Best new experience: Shark diving. Despite the frigid and murky waters, floating inches away from these amazing deadly animals was an awesome experience and one of the most amazing things we have done in the last two years.
Walking toward the boats to pull us into the coral reef (and you can see how turbulent they are from the second picture)
Worst new experience: South African scuba diving. The cold, turbulent waters off the South African coast have wrecked hundreds of ships, meaning that there is phenomenal sealife and wreck diving under the waters. Unfortunately, getting to the dive sites are so rocky that my stomach revolted and the waters are so buoyant that Patrick needed 6 extra pounds to weigh him down. We barely swam because the drift pulled us along and it was an experience that we would not repeat unless we were much more comfortable diving. We recommend diving in South Africa only for advanced divers. (All this being said, we have heard that diving in the warmer months of January and February is much better than in September, which is when we dove.)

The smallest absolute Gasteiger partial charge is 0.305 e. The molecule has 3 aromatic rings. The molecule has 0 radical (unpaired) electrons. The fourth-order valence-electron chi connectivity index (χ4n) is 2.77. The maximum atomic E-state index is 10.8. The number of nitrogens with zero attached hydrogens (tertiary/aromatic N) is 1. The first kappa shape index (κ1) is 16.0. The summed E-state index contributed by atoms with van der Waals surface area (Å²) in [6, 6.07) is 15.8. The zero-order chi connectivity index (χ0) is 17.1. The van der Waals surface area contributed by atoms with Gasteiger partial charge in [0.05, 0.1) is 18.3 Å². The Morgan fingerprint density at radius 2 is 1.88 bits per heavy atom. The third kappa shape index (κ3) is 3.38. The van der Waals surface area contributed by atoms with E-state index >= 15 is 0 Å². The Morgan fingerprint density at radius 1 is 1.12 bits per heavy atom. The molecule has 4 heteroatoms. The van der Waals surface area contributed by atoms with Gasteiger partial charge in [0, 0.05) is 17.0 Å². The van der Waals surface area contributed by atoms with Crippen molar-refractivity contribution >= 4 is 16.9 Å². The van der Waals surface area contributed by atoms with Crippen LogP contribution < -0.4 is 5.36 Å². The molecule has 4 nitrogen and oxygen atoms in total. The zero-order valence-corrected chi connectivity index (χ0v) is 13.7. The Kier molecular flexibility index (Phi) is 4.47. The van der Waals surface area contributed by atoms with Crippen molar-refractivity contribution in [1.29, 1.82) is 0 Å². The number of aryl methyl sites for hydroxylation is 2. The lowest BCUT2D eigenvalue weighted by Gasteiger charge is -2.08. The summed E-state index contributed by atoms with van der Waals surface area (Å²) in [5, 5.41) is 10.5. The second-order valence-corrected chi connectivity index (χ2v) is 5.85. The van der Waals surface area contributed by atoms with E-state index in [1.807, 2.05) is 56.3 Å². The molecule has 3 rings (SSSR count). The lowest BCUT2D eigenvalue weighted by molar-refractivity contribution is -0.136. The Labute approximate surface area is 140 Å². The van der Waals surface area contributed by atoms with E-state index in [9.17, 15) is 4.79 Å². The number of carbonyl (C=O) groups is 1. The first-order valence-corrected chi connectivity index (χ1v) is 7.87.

The must see attraction: Kruger National Park. The wildlife is simply superb and we loved being able to see the animals at our own pace in this self-drive park.
Most overhyped attraction: Night safaris at Kruger and Addo. The night safaris are expensive at around $60 USD/person but we didn’t see much on any of the night drives. On our first night drive in Kruger, we saw one leopard, a few elephants, and not much else. The night drives tended to be long and cold, too, and while we think it’s worth doing once just for the experience, it might not be worth the cost otherwise.
Views in the mountains near Durban
Least favorite town/city: Johannesburg. Though we loved our time there because we spent it hanging out with family, we weren’t particularly impressed with it in comparison to many of the other towns and cities. It’s pretty much a city --- nothing particularly attractive and lots of traffic.
Caged fencing around Hare Krishna temple and interior